Gulbuddin Hekmatyar is one of the more contemptible people in this drama, changing sides, manipulating chaos and at heart, he was a devout Communist, on everyone’s payroll.
In May 1996, Osama bin Laden arrived as a representative of bin Laden Construction company, co-sponsored by the Red Crescent Society (Islamic Red Cross). The bin Laden family didn’t know what to do with him, OBL had been expelled from Sudan. This was his big chance to redeem himself. You likely know the story, that he was an even purer jihadi with his Wahhabist faith impelling him forward. He made friends while the construction company spent big money, making roads, he preached, but was not engaged in the fight for Kabul. OBL talked a good game, but he wasn’t a warrior. The closest he came to that was firing his AK-47 in the air in symbolic support for the troops.
In 1996 at the gates of Kabul, the Taliban arrived to see the Iranian Shiites besieging the city. The Iranians found themselves to be the meat in the sandwich. The Taliban offered a parlay with their leadership, handcuffed them, loaded them into Pakistani helicopters (marked as Taliban), flew them over their own troops, and pushed them out. Their prayers did not overcome gravity.
There was no love for Iran or their Shiite sect/faith among the Paki-Taliban. Once the Iranians surrendered they were all executed and the Taliban took their place in the siege, with Pakistani artillery shelling the city.
The Taliban took Kabul. They captured Najibullah, the former president, from the U.N. compound, killed him and hung his body from a lamppost. The Tajik government (including Massoud) fled north into the Valley of Five Lions.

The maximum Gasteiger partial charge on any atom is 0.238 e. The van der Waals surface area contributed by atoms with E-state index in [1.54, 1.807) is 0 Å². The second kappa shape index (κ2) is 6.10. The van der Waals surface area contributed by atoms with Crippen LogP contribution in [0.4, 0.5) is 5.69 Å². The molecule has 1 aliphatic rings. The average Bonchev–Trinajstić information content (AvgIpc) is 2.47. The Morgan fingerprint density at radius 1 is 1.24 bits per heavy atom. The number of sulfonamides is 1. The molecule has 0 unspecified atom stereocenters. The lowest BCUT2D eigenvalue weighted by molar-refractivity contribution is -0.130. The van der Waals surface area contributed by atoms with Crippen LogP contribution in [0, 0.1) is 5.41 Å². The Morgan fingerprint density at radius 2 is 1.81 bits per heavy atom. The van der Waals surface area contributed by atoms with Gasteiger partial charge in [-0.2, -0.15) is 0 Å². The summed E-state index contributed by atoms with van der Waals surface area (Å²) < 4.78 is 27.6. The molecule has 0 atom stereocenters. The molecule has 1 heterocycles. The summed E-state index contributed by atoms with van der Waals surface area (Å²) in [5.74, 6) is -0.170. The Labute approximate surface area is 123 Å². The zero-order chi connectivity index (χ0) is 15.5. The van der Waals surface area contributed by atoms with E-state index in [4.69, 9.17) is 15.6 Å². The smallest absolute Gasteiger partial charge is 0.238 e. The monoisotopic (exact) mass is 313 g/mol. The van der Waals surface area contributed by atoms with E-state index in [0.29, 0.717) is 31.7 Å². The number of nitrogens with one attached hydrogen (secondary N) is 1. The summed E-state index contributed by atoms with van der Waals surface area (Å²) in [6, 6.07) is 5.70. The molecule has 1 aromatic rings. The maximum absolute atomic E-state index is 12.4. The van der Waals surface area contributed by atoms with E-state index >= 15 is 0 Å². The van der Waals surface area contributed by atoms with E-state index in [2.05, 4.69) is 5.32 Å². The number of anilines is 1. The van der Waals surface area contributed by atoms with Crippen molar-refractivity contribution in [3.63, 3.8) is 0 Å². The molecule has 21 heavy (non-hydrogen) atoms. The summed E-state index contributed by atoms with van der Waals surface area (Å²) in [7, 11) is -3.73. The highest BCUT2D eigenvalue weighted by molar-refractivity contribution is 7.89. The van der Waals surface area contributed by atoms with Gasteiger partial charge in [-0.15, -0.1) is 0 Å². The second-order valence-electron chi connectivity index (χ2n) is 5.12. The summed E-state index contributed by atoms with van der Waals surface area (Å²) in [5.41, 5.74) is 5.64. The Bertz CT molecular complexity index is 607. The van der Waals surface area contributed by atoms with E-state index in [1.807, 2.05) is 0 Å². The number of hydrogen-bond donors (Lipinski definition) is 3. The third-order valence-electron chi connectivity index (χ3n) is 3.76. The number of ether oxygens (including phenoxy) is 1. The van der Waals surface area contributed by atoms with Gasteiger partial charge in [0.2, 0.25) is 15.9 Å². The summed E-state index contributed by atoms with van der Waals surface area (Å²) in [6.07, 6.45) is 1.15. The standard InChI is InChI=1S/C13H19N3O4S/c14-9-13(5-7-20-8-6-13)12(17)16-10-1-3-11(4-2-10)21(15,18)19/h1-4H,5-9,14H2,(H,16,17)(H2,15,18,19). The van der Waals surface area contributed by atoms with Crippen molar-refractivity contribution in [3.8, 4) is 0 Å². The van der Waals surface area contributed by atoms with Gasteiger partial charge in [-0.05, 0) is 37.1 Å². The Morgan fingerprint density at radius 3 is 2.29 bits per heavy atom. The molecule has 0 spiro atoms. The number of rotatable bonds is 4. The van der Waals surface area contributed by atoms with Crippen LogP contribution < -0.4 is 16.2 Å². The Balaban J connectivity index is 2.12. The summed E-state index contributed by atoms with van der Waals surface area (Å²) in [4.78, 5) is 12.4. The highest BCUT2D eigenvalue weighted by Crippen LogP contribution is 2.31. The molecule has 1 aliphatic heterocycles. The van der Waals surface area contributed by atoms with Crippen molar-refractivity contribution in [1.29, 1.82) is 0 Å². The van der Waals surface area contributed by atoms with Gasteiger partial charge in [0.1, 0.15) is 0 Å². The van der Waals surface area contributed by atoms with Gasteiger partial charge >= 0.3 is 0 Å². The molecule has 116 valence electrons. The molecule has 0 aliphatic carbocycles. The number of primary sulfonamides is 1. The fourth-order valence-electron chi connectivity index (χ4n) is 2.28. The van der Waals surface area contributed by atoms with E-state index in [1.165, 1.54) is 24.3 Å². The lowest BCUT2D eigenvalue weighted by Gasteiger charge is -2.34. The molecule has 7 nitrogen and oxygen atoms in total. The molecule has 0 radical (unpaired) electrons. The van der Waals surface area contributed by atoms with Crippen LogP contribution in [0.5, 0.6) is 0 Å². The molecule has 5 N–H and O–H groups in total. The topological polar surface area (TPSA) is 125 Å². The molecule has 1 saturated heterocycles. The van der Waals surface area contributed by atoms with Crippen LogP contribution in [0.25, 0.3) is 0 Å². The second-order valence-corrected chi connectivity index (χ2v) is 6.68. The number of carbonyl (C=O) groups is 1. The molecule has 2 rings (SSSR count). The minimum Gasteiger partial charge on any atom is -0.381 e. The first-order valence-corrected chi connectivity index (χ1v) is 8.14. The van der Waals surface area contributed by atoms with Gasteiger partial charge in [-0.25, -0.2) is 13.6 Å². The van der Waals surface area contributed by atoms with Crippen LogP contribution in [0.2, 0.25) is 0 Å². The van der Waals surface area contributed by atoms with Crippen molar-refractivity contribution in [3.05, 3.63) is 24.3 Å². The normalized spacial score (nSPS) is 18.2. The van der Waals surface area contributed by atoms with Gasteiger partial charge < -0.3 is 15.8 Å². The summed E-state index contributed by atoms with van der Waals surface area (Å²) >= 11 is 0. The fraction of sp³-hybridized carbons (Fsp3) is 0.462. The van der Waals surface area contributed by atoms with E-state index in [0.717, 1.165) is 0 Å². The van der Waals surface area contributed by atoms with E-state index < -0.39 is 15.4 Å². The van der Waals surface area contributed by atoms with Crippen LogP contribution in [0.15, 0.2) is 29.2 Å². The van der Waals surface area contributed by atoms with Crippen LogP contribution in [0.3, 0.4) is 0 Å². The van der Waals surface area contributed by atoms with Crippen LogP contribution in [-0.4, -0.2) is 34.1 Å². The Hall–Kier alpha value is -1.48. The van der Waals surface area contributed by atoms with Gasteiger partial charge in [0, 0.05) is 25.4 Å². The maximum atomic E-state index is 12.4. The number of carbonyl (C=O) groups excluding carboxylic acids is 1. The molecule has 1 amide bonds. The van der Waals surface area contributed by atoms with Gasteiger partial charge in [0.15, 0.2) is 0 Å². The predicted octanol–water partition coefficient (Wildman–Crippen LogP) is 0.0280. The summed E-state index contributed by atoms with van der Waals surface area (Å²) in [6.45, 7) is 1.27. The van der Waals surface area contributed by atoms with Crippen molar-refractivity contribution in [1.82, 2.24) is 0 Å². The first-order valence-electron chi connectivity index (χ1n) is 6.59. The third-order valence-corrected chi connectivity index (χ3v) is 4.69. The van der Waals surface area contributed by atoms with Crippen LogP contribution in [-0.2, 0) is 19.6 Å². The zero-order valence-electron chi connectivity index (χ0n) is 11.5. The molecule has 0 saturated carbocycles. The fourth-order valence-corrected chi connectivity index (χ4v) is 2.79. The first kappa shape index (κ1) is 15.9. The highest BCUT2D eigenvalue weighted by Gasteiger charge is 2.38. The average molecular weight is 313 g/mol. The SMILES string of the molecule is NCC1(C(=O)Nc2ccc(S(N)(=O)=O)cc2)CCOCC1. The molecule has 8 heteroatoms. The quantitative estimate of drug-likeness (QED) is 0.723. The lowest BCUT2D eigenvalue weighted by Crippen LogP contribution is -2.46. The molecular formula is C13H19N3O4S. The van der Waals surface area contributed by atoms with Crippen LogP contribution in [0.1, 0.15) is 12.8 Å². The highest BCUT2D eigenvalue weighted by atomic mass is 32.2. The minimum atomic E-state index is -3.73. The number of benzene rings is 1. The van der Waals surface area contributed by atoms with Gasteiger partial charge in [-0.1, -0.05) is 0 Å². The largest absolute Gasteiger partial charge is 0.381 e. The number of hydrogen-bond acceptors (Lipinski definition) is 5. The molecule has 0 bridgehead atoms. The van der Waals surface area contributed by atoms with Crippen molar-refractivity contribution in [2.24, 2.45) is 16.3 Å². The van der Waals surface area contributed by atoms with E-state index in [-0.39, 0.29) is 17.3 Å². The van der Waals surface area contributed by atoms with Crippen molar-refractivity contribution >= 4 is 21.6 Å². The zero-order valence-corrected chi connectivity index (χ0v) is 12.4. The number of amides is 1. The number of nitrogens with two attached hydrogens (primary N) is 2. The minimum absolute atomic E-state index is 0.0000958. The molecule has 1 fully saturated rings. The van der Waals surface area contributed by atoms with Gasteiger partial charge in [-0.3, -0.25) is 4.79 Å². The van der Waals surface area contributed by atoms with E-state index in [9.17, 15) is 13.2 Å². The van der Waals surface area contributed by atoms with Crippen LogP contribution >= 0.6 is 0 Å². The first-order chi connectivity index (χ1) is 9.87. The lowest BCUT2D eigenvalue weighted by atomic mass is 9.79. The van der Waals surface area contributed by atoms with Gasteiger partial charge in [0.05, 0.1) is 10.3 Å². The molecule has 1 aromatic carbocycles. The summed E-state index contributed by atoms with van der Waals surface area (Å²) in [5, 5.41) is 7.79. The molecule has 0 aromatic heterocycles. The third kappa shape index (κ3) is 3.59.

OBL established his headquarters at Khost, and the Taliban welcomed him as a holy man who brought BIG Saudi cash to buy his way in.
In August 1998, the U.S. launched cruise missile strikes on Khost, Afghanistan, in retaliation for al-Qaida attacks on U.S. embassies in Kenya and Tanzania.
In December 1999, an Indian Airlines passenger jet, bound from Kathmandu to New Delhi, was hijacked to Kandahar. The Taliban served as mediators between the hijackers and Indian authorities, who decide to free three terrorists from Indian prisons and hand them over to the hijackers in exchange for the passengers’ safety.
That brings us to September 11, 2001, Ahmad Shah Massoud was assassinated. After al-Qaida’s Sept. 11 attacks in New York City and Washington, the U.S. demanded that the Taliban hand over bin Laden. They refused. The money kept flowing and the Afghans stayed bought.
There were no Afghan hijackers flying aircraft into the towers or the Pentagon or on Flight 93, but we couldn’t very well take it out on our Saudi allies, could we? So the US packaged a quick invasion of Afghanistan on October 7, 2001 planned and executed by the CIA, supported by US Army Special Forces, and US Air Force B-52’s dropping precision laser-guided bombs.
By 2003, then-Defense Secretary Donald Rumsfeld signaled an end to “major combat activity” in Afghanistan, saying, “We clearly have moved from major combat activity to a period of stability and stabilization and reconstruction and activities.”
You know the rest. Big Army was brought in to “nation-build” and continue the war as beltway bandits made massive fortunes on the war for the next eighteen years. Then a walking corpse and a whore (and staff) bungled the evacuation and surrender with big help from morons in the Pentagon.